Thus has the white race been degraded.--Has the negro of the North or the save of the South been the gainer? Not at all. The former, President Lincoln advises to colonize elsewhere, and laws are passed excluding him from certain Northern States; the latter, when he finds his way into the Federal camps, has a musket forced into his unwilling hands, or, except in Gen. Hunter's command, is made to labor far harder than he had heretofore been accustomed to. So far as we can ascertain, in both North and South the negro deprecates interference with his condition. He is averse to being made the subject of the war. The slave finds his way into the Federal camps only when deserted by his master; and in no one instance have these refugees voluntarily lent aid to those whose protection they have sought. In many cases they have carried back important information to the enemy. The negro of the North has no wish to fight in the army. Nor does he wish to abandon his home for a new one in a distant land. He simply wants to be left alone. So does the slave.--And any attempt to coerce either class into a condition for which they have shown no desire has proved, and will prove, a delusion and a snare.

The record of the Northern Abolitionists contains little to approve of, and much to condemn. They brought about this war ostensibly for improving the condition of the blacks, and giving them their freedom, and the best they can do is to propose an emigration scheme to get them out of the country. On the other hand, by their united and persistent efforts they have succeeded in separating for years, at least, the two great natural divisions of the country; they have bathed the land in blood; brought sorrow into many a household; transformed a free country into a despotism which has no parallel; squandered recklessly untold millions of money; and now there remains but the last act in the drama to be enacted — the freeing of the blacks by the force of arms, the destruction of the South by murder and pillage, and the throwing of eight millions of shiftless creatures upon the North for support. But this the strong arm and steady aim of the Southerners seems likely to prevent.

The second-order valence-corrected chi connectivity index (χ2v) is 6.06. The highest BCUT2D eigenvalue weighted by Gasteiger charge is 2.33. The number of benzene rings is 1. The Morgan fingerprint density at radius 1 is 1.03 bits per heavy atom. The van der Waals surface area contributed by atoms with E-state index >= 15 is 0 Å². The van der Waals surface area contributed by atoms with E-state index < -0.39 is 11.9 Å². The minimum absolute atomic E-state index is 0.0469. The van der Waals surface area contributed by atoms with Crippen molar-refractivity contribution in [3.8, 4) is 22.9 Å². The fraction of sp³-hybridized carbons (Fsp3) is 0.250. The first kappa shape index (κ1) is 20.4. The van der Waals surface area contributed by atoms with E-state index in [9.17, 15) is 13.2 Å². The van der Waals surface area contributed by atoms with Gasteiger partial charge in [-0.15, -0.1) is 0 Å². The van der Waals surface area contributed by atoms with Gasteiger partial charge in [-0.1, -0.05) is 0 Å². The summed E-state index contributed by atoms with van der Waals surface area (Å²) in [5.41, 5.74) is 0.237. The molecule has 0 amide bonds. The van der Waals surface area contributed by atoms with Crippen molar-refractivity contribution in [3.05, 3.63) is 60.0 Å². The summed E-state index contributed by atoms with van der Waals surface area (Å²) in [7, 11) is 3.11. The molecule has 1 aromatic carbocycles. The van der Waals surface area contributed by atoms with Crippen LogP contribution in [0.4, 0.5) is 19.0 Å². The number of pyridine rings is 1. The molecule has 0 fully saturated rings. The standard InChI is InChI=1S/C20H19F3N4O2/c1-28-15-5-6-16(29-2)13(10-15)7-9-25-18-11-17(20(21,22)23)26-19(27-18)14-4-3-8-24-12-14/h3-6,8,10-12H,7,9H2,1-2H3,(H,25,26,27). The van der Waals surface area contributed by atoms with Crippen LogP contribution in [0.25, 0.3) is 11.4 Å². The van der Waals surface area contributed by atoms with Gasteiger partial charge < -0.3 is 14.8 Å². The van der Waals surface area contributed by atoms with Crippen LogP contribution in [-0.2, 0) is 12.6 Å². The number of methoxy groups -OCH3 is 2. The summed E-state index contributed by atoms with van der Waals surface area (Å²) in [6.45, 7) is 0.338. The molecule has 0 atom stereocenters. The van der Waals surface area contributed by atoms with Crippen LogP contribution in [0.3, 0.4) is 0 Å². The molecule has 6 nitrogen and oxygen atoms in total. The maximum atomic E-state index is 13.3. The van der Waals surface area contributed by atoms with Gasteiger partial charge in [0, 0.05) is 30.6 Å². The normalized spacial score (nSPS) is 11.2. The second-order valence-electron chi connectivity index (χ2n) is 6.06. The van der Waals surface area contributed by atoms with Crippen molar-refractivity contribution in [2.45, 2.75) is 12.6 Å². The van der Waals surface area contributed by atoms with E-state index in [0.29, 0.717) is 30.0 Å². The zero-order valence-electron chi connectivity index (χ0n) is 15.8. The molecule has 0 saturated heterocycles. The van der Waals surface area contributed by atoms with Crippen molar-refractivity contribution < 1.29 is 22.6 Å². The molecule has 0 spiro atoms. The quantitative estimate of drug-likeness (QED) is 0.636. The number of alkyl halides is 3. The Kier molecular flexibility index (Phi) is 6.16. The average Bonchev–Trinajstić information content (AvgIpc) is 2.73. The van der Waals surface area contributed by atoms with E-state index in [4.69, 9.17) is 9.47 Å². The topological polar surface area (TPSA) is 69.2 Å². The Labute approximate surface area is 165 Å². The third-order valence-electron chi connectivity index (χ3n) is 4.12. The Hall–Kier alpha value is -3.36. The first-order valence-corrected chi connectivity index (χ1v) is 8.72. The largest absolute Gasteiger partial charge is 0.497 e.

English Opinion.--The following extract from a letter dated Manchester, England, October 27th, is published in the Charleston Courier:

‘ I could say much, but will say but little, upon the terrible struggle in which you are engaged. You may rest assured that you have the sympathy of almost all England in the noble fight your people are making for liberty and self-government. Whatever differences of opinion there may have been as first, there are none now. You are bravely fighting for liberty against the most cruel despotism which has appeared in modern history — the despotism of a selfish, headstrong and lawless mob, who, in carrying on the war of dominion, are violating every principle they profess to respect, and sacrificing their own liberties to the gratification of a diabolical revenge.

’ You may say that a little help is worth much sympathy, and for my own part I must say I hope that help will not long be withhold; but I cannot say that public opinion is decidedly expressed in favor of intervention. I think that the Government are, to some extent, kept back by the hope of the speedy collapse of Northern finance and general exhaustion. The suffering of our manufacturing population is greatly increasing, and may exercise an influence before the winter is over. I cannot say, however, that I have any decided hope of any bold course being yet adopted. One thing I must say, though you owe us no thanks for it, and that is, that there can be no doubt that the tardy recognition of the South by Europe has been in the highest degree beneficial to your cause. You have been thrown upon your own resources, and have learnt self-dependence, and you have an united people. The dignified tone and conduct of your Government has made it respected, and it is in strong contrast to the vulgar ignorance and bombast of the Northern Cabinet. I fear you have the prospect of another struggle for Charleston, but the spirit of your people will, by God's blessing, be equal to the occasion.

I have little to say about business. Sea Island spinners generally continue on full time. Egyptian is very much substituted; and their stocks of Sea Island were so large that the small quantities running the blockade, or captured, which come here, have been sufficient to keep up stock, though not to keep down prices.

I cannot help again saying how deeply I sympathize with you in your struggle. The frenzy of the North is appalling. The excesses of the French revolution may be said to be almost, and probably soon will be quite reached. Humanity is outraged and Christianity banished, or at least fails to make its presence known. I do think that better days are in store for you, and for us at no distant day.